Posted in In The News, tagged photography on January 20, 2011 |
Leave a Comment »
Many of my optometric colleagues have a passion for photography. Is it the “eye as a camera” analogy, or the fascination with lenses and optics? I’m not sure, but if you find yourself amidst a large group of optometrists, chances are several of them will have their cameras ready. I am one of those optometrists with a camera, and that has drawn me to follow the life and work of Milton Rogovin. Dr. Rogovin died a few days ago at the age of 101.
Dr. Rogovin graduated from Columbia’s optometry school in 1931. He moved to Buffalo, N.Y. in 1938 and opened an optometric practice. In 1942, he bought a camera. As a witness to the plight of the working poor and unemployed, he became politically active, and began to attend meetings of the Communist Party. He was called before the House Un-American Activities Committee in 1957, but he refused to testify. He was labeled as “Buffalo’s Number One Red” and his optometric practice was ruined. He began to devote more time to photography, and the rest is history!
Rogovin’s photography became his voice, and he became a “social documentary photographer.” Before undertaking a new photography project, he wanted to be sure “it would have the possibility of dealing with problems of people, especially the poor, the disadvantaged, the forgotten ones.” His images brought new light to issues of social justice, beginning in his hometown of Buffalo and eventually spanning the globe. Rogovin chose not to focus on the hopelessness and hardship of the people he photographed, but rather on their dignity and strength. In one of my favorite series, he photographed steel mill workers both at work and at home with their families.
Dr. Rogovin remained politically active even when his health declined and he put down his camera. In 2003, he stated, “All my life I’ve focused on the poor. The rich ones have their own photographers.” I’d like to think we can all learn something from Dr. Milton Rogovin.
View his photographs.
Watch the trailer for a documentary about Miton Rogovin.
Read an interview with Milton Rogovin from 2004.
Read Full Post »
Today’s guest blogger is Dr. Kara Heying. Dr. Heying practices in Cedar Rapids, IA. She presently serves as a member of COVD’s Board of Directors.
I had the opportunity recently to learn more about visual science through the eyes of Fighter Pilots – specifically though the eyes of the Blue Angels. How did I get the honor of spending the day filming, interviewing and learning from these decorated Lieutenants? It all began over 2 years ago when a connection was made in my community between a team of creative producers and some local physicians/scientists. The production team was working together for science, developing a blended experience between film and physical experiment geared for kids. The project developed a name called the “Science of Thrill,” and the details and scope of the project continued to expand over time. Today it is projected to end with a multi-episode series teamed with middle school science curriculum and supported by the National Science Foundation.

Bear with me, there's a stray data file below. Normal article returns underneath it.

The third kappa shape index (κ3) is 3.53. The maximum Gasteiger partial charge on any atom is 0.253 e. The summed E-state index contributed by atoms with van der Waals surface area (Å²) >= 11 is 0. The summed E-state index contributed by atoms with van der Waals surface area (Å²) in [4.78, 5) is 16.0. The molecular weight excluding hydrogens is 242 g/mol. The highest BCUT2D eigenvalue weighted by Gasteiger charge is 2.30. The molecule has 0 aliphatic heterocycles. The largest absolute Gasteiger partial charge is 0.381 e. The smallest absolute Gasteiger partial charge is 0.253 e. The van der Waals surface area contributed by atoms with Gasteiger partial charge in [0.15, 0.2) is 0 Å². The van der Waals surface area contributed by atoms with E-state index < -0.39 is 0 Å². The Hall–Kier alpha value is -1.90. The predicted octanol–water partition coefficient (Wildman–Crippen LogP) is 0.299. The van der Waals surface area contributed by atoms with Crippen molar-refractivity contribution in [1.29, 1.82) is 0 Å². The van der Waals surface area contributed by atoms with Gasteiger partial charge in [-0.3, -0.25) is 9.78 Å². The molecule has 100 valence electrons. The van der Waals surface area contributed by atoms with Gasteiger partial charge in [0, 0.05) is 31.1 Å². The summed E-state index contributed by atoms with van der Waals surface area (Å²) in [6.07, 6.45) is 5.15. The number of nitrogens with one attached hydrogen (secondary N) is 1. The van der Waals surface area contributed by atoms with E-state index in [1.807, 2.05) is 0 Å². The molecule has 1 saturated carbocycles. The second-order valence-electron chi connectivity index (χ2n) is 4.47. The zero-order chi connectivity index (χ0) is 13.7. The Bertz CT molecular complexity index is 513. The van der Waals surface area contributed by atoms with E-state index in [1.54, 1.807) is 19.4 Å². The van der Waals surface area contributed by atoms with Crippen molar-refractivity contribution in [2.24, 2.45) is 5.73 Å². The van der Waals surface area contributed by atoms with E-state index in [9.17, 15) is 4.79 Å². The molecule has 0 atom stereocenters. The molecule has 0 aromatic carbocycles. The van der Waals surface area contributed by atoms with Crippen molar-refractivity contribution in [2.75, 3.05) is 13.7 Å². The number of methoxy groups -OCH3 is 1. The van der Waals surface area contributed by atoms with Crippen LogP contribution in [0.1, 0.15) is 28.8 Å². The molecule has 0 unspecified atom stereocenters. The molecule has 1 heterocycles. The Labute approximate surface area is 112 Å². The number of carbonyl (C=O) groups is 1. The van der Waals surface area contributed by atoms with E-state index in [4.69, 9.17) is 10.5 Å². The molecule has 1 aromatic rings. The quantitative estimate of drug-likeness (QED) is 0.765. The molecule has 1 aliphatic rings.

The Orange County Choppers was the first group of “thrill seekers” to be involved in the project. Since that time additional Thrill Seeking Sports, Technology and Motor/Aviation participants have also become involved.
I was brought in as the first vision expert because the co-producer had a daughter who was a patient of mine and had recently completed vision therapy for the remediation of her visual motor, visual spatial and binocular vision dysfunctions. Her daughter had a long standing diagnosis of dyslexia and had been working hard with her school and teachers to utilize multi-sensory instruction to allow her success in learning. Through these approaches she had become a very good reader and excellent student. However, despite all her customized learning strategies she continued to lose her place as she read and struggled to copy from across the room. She was also very tired by the end of the school day, and although she was involved in sports her coordination was questionable. By adding vision therapy, her compromised visual system was able to be improved and give her even further academic and sports success. She noted and expressed to her Mom that she felt improvements in tracking (or keeping her place while reading), speed of reading and experienced less fatigue in school. By the end of vision therapy her Mom had a whole new appreciation for vision and the important role it played in learning, performance and behaviors.
As the need for expert advice behind this Science of Thrill project developed, the production team decided they wanted some interpretation on the visual system. They needed an eye doctor! Fortunately, due to this co-producers experience with her daughter’s vision therapy, they realized that my credentialing made me the perfect local fit. They wanted information about the visual system and its integration with the body and mind. My job became to help them understand the large variety of ways in which vision is involved in these thrilling experiences. They didn’t just want to understand the physiology and mechanics of the eye; they wanted to understand how the brain and eyes were connected!